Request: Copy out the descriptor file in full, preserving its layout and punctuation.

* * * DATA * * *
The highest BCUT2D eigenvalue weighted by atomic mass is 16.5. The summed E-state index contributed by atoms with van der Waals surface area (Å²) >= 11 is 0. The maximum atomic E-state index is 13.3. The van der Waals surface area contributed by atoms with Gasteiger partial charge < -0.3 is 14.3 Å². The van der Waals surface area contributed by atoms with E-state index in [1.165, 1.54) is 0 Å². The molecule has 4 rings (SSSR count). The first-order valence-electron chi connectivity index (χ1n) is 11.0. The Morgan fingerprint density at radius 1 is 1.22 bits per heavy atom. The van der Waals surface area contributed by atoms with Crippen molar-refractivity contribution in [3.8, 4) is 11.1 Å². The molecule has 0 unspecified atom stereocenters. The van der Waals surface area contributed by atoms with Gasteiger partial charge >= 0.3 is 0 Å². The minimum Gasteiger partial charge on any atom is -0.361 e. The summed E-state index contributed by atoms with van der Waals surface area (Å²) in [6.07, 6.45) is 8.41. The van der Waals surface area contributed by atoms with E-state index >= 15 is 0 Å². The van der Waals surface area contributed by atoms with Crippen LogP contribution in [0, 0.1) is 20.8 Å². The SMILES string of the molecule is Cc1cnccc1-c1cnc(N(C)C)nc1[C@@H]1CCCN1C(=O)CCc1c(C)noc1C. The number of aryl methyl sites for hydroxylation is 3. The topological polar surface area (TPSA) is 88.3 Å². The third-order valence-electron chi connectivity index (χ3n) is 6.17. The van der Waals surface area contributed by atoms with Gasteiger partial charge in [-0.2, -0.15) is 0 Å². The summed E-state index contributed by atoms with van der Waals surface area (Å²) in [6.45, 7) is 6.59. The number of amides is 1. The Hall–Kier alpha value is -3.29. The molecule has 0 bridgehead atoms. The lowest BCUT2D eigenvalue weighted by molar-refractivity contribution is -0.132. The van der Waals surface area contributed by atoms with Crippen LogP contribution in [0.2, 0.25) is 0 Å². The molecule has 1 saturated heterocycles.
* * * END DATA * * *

The highest BCUT2D eigenvalue weighted by atomic mass is 16.5. The summed E-state index contributed by atoms with van der Waals surface area (Å²) >= 11 is 0. The maximum atomic E-state index is 13.3. The van der Waals surface area contributed by atoms with Gasteiger partial charge < -0.3 is 14.3 Å². The van der Waals surface area contributed by atoms with E-state index in [1.165, 1.54) is 0 Å². The molecule has 4 rings (SSSR count). The first-order valence-electron chi connectivity index (χ1n) is 11.0. The Morgan fingerprint density at radius 1 is 1.22 bits per heavy atom. The van der Waals surface area contributed by atoms with Crippen molar-refractivity contribution in [3.8, 4) is 11.1 Å². The molecule has 0 unspecified atom stereocenters. The van der Waals surface area contributed by atoms with Gasteiger partial charge >= 0.3 is 0 Å². The minimum Gasteiger partial charge on any atom is -0.361 e. The summed E-state index contributed by atoms with van der Waals surface area (Å²) in [6.07, 6.45) is 8.41. The van der Waals surface area contributed by atoms with E-state index >= 15 is 0 Å². The van der Waals surface area contributed by atoms with Crippen LogP contribution in [0, 0.1) is 20.8 Å². The SMILES string of the molecule is Cc1cnccc1-c1cnc(N(C)C)nc1[C@@H]1CCCN1C(=O)CCc1c(C)noc1C. The number of aryl methyl sites for hydroxylation is 3. The topological polar surface area (TPSA) is 88.3 Å². The third-order valence-electron chi connectivity index (χ3n) is 6.17. The van der Waals surface area contributed by atoms with Gasteiger partial charge in [-0.2, -0.15) is 0 Å². The summed E-state index contributed by atoms with van der Waals surface area (Å²) in [6.45, 7) is 6.59. The number of amides is 1. The Hall–Kier alpha value is -3.29. The molecule has 0 bridgehead atoms. The lowest BCUT2D eigenvalue weighted by molar-refractivity contribution is -0.132. The van der Waals surface area contributed by atoms with Crippen LogP contribution in [0.2, 0.25) is 0 Å². The molecule has 1 saturated heterocycles.